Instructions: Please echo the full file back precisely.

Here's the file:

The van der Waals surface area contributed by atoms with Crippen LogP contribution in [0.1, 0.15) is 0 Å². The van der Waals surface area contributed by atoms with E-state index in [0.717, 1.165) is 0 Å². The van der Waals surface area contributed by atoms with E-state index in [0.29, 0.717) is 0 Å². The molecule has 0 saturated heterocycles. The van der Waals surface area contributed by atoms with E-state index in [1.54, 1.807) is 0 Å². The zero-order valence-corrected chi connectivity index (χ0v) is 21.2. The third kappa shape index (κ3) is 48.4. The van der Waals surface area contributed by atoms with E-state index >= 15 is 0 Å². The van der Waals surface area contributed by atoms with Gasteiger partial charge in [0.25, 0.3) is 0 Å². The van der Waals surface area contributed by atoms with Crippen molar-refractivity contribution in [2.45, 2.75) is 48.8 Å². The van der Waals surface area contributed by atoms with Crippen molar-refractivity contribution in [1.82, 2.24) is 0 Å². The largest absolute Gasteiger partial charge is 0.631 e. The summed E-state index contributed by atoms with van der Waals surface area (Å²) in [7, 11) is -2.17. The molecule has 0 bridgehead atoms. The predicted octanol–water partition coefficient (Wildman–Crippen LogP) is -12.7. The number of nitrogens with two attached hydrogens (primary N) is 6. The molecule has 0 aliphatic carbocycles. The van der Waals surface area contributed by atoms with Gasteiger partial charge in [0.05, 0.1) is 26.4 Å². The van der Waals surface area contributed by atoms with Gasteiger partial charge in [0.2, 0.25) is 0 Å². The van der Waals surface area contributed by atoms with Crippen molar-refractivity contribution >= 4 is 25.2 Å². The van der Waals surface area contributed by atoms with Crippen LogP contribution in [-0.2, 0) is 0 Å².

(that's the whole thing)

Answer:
The van der Waals surface area contributed by atoms with Crippen LogP contribution in [0.1, 0.15) is 0 Å². The van der Waals surface area contributed by atoms with E-state index in [0.717, 1.165) is 0 Å². The van der Waals surface area contributed by atoms with E-state index in [0.29, 0.717) is 0 Å². The molecule has 0 saturated heterocycles. The van der Waals surface area contributed by atoms with E-state index in [1.54, 1.807) is 0 Å². The zero-order valence-corrected chi connectivity index (χ0v) is 21.2. The third kappa shape index (κ3) is 48.4. The van der Waals surface area contributed by atoms with E-state index >= 15 is 0 Å². The van der Waals surface area contributed by atoms with Gasteiger partial charge in [0.25, 0.3) is 0 Å². The van der Waals surface area contributed by atoms with Crippen molar-refractivity contribution in [2.45, 2.75) is 48.8 Å². The van der Waals surface area contributed by atoms with Crippen molar-refractivity contribution in [1.82, 2.24) is 0 Å². The largest absolute Gasteiger partial charge is 0.631 e. The summed E-state index contributed by atoms with van der Waals surface area (Å²) in [7, 11) is -2.17. The molecule has 0 bridgehead atoms. The predicted octanol–water partition coefficient (Wildman–Crippen LogP) is -12.7. The number of nitrogens with two attached hydrogens (primary N) is 6. The molecule has 0 aliphatic carbocycles. The van der Waals surface area contributed by atoms with Gasteiger partial charge in [0.05, 0.1) is 26.4 Å². The van der Waals surface area contributed by atoms with Gasteiger partial charge in [0.2, 0.25) is 0 Å². The van der Waals surface area contributed by atoms with Crippen molar-refractivity contribution >= 4 is 25.2 Å². The van der Waals surface area contributed by atoms with Crippen LogP contribution in [-0.2, 0) is 0 Å².